Middle-class Indians hit hard by rupee’s fall: Survey


By Udit Prasanna Mukherji, TNN | 20 Jun, 2013, 06.22PM IST
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As the Re slumps to new lows, the country's middle class has been forced to cut back on eating out, buying branded products or new cars, studying abroad etc. as their monthly expenditure has risen by 20%
As the Re slumps to new lows, the country’s middle class has been forced to cut back on eating out, buying branded products or new cars, studying abroad etc. as their monthly expenditure has risen by 20%

KOLKATA: As the Indian rupee slumps to new lows, the country’s middle class has been forced to cut back on eating out, buying branded products or new cars, studying abroad etc. as their monthly expenditure has risen by 20 per cent, a study by Assocham revealed Thursday.

The middle income group has been impacted most by inflation particularly in context of the rupee slumping to new lows and its cascading effect leading to price rise of petroleum products, edible oil, studying abroad, foreign trips, as their monthly expenditure has risen by 15-20%, according to the survey.

The quick survey was conducted by Assocham in major places like Delhi-NCR, Mumbai, Kolkata, Chennai, Ahmedabad, Hyderabad, Pune, Chandigarh, Dehradun etc. A little over 200 people were selected from each city on an average.

Earlier today, the Indian rupee slumped to another record low of 60 against the dollar after the US Federal Reserve signalled an end to its monetary stimulus that would help in further strengthening of the greenback.

Age group of respondents
Middle-class Indians hit hard by rupee's fall: Survey

“Over 92 per cent of the respondents said that their monthly bills have jumped by 15-20 per cent in the last one month – the middle class and the lower class are the worst hit,” said the survey.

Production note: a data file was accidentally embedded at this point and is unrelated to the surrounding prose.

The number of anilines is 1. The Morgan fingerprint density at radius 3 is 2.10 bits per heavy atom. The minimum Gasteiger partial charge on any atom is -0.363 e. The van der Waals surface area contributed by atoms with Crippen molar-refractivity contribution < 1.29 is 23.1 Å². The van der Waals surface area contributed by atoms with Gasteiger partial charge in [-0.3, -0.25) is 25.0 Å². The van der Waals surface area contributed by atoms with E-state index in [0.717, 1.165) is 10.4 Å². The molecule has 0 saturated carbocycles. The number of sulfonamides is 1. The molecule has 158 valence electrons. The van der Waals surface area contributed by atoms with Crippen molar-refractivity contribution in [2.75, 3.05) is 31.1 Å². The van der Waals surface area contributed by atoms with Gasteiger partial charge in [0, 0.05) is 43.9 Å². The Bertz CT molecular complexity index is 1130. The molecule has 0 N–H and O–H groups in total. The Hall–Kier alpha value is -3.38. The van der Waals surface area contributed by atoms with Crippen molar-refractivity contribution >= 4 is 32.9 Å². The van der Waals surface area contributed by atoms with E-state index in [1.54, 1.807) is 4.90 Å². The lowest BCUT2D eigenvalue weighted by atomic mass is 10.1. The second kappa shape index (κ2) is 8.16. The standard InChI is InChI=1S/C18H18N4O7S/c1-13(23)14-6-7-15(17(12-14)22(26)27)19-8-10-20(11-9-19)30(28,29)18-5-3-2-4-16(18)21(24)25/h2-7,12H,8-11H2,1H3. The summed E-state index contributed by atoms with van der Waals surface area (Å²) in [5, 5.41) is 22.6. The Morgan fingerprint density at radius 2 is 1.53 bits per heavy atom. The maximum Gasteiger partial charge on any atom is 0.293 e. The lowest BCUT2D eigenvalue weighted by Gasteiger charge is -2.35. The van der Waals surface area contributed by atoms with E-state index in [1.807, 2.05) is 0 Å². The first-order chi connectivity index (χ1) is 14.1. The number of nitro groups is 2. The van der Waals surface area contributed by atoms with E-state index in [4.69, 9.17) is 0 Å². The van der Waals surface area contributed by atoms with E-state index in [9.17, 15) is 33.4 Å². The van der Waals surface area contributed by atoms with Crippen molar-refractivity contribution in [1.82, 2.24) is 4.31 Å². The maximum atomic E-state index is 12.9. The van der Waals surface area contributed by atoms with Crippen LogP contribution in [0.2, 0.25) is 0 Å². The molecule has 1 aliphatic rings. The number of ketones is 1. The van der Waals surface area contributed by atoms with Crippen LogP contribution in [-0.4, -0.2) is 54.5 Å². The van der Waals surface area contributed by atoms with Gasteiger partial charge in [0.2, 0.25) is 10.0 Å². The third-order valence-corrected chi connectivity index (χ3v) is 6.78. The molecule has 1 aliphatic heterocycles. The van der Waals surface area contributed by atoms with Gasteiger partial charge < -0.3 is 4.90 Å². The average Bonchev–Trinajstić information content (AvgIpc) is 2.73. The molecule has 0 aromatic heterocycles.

According to Assocham, going to fancy restaurants has been hit the hardest with around 78 per cent of middle class Indians avoiding eating out.

In addition, 65 per cent have stopped buying foreign branded goods, while 49 per cent are spending less on home appliances and 32 per cent have put plans to buy a new car on hold.

The survey reveals that rupee depreciation impacted consumers in metros and other major cities the most vis-a-vis tier-III and semi urban areas.

However, people are in no mood to pay heed to finance minister P Chidambaram’s request not to buy gold for the sake of the health of the Indian economy.

Middle-class Indians hit hard by rupee's fall: Survey

“Despite the effort by the government to control gold imports, the Indian middle income group is bound by societal traditions and continues to buy gold even at higher prices which have increased the prices of gold due to rupee weakening”, said D S Rawat, secretary general Assocham.

Around 55 per cent of the survey respondents fall under the age bracket of 20-29 years, followed by 30-39 years (26 per cent), 40-49 years (16 per cent), 50-59 years (2 per cent) and 60-65 years.